# Thread: Finding the number of partitions without consecutive integers in each block

1. ## Finding the number of partitions without consecutive integers in each block

Hello, I'd be really grateful for any help with this problem:

Show that the number of partitions of the set $\{1,...,n\}$, such that no two consecutive integers appear in the same block of a partition is the Bell number $B_{n-1}$.

***

We know that the number of partitions of an $n$-element set is $B_n$. For example, if we have a 3-element set $\{1,2,3\}$ then ALL possible partitions of that set would be
$\{\{1,2,3\}\};\{\{1,2\},\{3\}\};\{\{1,3\},\{2\}\}; \{\{2,3\},\{1\}\};\{\{1\},\{2\},\{3\}\}$
and therefore $B_3=5$. But in our problem, we are interested only in those partitions of a set which consist of blocks without any consecutive integers. So, in the above example, we would only be interested in partitions $\{\{1,3\},\{2\}\}$ and $\{\{1\},\{2\},\{3\}\}$ - there are two of them, which is exactly the second Bell number, $B_2$, and in fact there are only two partitions of a 2-element set, say, $\{1,2\}$; the first one is $\{\{1,2\}\}$ and the second one is $\{\{1\},\{2\}\}$.

Here, we have shown that the number of partitions of a 3-element set such that there are no consecutive integers in any block is $B_2$. But, how to give a combinatorial proof that the number of such partitions of a $n$-element set is $B_{n-1}$?

Many thanks!

2. Let $
f\left( {n,k} \right)
$
be the number of partitions of $

\left\{ {1,...,n} \right\}

$
into $k$ classes such that no 2 consecutive integers are in the same class.

We'll see that: $
f\left( {n,k} \right) = f\left( {n - 1,k - 1} \right) + \left( {k - 1} \right) \cdot f\left( {n - 1,k} \right)
$
holds. $
{({\text{ }}n,k \geqslant 1)}
$

Indeed, the first term corresponds to the number of cases in which $n$ lives alone in its own class, otherwise, if we have built a partition of $
\left\{ {1,...,n - 1} \right\}
$
into $k$ classes where no 2 integers in a same class are consecutive, the number $n$ may be placed in $k-1$ of them, since it can't go where $n-1$ is.

From there we get $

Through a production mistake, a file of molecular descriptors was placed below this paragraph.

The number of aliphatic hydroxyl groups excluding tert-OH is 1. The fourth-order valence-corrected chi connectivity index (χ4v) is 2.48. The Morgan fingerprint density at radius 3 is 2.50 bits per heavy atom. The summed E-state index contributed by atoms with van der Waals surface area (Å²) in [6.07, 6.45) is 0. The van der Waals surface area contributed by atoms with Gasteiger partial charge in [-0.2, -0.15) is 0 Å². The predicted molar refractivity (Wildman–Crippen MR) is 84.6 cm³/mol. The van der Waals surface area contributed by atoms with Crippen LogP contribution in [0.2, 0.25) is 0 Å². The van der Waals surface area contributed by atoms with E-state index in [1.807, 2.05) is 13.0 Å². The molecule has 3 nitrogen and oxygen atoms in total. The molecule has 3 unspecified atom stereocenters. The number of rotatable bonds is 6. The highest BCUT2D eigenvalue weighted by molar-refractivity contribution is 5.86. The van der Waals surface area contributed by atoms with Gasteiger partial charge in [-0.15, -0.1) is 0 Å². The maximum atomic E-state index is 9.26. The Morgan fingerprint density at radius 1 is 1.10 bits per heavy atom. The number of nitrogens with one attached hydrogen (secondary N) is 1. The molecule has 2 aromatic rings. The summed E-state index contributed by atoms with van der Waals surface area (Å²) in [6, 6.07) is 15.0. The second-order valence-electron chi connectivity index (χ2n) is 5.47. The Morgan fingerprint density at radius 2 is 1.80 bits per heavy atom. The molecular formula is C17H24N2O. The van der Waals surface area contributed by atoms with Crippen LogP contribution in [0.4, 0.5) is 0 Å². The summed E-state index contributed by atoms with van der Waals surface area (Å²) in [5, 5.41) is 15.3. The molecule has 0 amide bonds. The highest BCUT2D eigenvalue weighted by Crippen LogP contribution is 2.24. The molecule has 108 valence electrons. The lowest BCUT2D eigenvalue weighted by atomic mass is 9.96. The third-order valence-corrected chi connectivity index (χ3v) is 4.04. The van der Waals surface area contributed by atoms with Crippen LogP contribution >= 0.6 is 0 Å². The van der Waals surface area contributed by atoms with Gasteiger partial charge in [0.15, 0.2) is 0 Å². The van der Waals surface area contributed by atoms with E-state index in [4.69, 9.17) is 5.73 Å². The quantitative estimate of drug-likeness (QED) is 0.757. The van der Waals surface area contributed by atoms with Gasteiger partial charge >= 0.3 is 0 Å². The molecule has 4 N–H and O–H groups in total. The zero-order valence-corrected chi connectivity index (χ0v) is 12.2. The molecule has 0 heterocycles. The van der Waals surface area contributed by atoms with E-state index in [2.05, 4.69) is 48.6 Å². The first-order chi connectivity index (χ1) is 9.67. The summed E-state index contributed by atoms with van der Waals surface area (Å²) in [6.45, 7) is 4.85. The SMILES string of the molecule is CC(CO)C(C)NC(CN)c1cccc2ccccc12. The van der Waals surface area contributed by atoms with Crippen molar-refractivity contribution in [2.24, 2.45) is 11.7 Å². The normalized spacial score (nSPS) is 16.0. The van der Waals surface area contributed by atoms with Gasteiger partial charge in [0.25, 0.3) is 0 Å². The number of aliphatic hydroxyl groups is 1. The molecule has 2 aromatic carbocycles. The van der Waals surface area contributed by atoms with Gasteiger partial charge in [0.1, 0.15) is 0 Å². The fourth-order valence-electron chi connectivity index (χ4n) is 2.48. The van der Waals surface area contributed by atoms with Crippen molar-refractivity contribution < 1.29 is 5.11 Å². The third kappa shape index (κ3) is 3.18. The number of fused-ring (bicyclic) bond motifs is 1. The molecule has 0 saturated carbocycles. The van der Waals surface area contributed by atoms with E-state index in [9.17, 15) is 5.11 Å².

f\left( {n,k} \right) = \left\{ {\begin{array}{*{20}c}
{n - 1} \\
{k - 1} \\

\end{array} } \right\}{\text{ }}$
where $
\left\{ {\begin{array}{*{20}c}
n \\
k \\

\end{array} } \right\}
$
are the Stirling numbers of the second kind $
{({\text{ }}n,k \geqslant 1)}
$
(*)

Now we directly sum over k: $
\sum\limits_k {f\left( {n,k} \right)} = \sum\limits_k {\left\{ {\begin{array}{*{20}c}
{n - 1} \\
{k - 1} \\

\end{array} } \right\} = B_{n - 1} }
$

(*)
$
f\left( {n,k} \right) \cdot x^n = x \cdot \left[ {f\left( {n - 1,k - 1} \right) \cdot x^{n - 1} + \left( {k - 1} \right) \cdot f\left( {n - 1,k} \right) \cdot x^{n - 1} } \right]
$

Sum: $
\sum\limits_{n = 1}^\infty {f\left( {n,k} \right) \cdot x^n } = x \cdot \left( {\sum\limits_{n = 0}^\infty {f\left( {n,k - 1} \right) \cdot x^n } + \left( {k - 1} \right) \cdot \sum\limits_{n = 0}^\infty {f\left( {n,k} \right) \cdot x^n } } \right)
$

Thus: $
F_k \left( x \right) = x \cdot \left[ {F_{k - 1} \left( x \right) + \left( {k - 1} \right) \cdot F_k \left( x \right)} \right]{\text{ ( }}k \geqslant 1)
$
where $
F_k \left( x \right) = \sum\limits_{n = 0}^\infty {f\left( {n,k} \right) \cdot x^n }
$
(considering the initial values)

From there: $
F_k \left( x \right) = \tfrac{{x^{k - 1} }}
{{\left[ {1 - \left( {k - 1} \right) \cdot x} \right] \cdot ...\left[ {1 - x} \right]}} \cdot F_1 \left( x \right){\text{ ( }}k \geqslant 1)
$
and since $
F_1 \left( x \right) = \sum\limits_{n = 0}^\infty {f\left( {n,1} \right) \cdot x^n } = x
$

It follows: $
F_k \left( x \right) = \tfrac{{x^{k - 1} }}
{{\left[ {1 - \left( {k - 1} \right) \cdot x} \right] \cdot ...\left[ {1 - x} \right]}} \cdot x = \left( {\sum\limits_{n = 0}^\infty {\left\{ {\begin{array}{*{20}c}
n \\
{k - 1} \\

\end{array} } \right\} \cdot x^n } } \right) \cdot x
$
(in the same way we can get the Generating function for the Stirling numbers of the second kind)

Thus: $
F_k \left( x \right) = \sum\limits_{n = 1}^\infty {\left\{ {\begin{array}{*{20}c}
{n - 1} \\
{k - 1} \\

\end{array} } \right\} \cdot x^n {\text{ }}({\text{ }}n,k \geqslant 1)}
$

3. Thanks a million, PaulRS!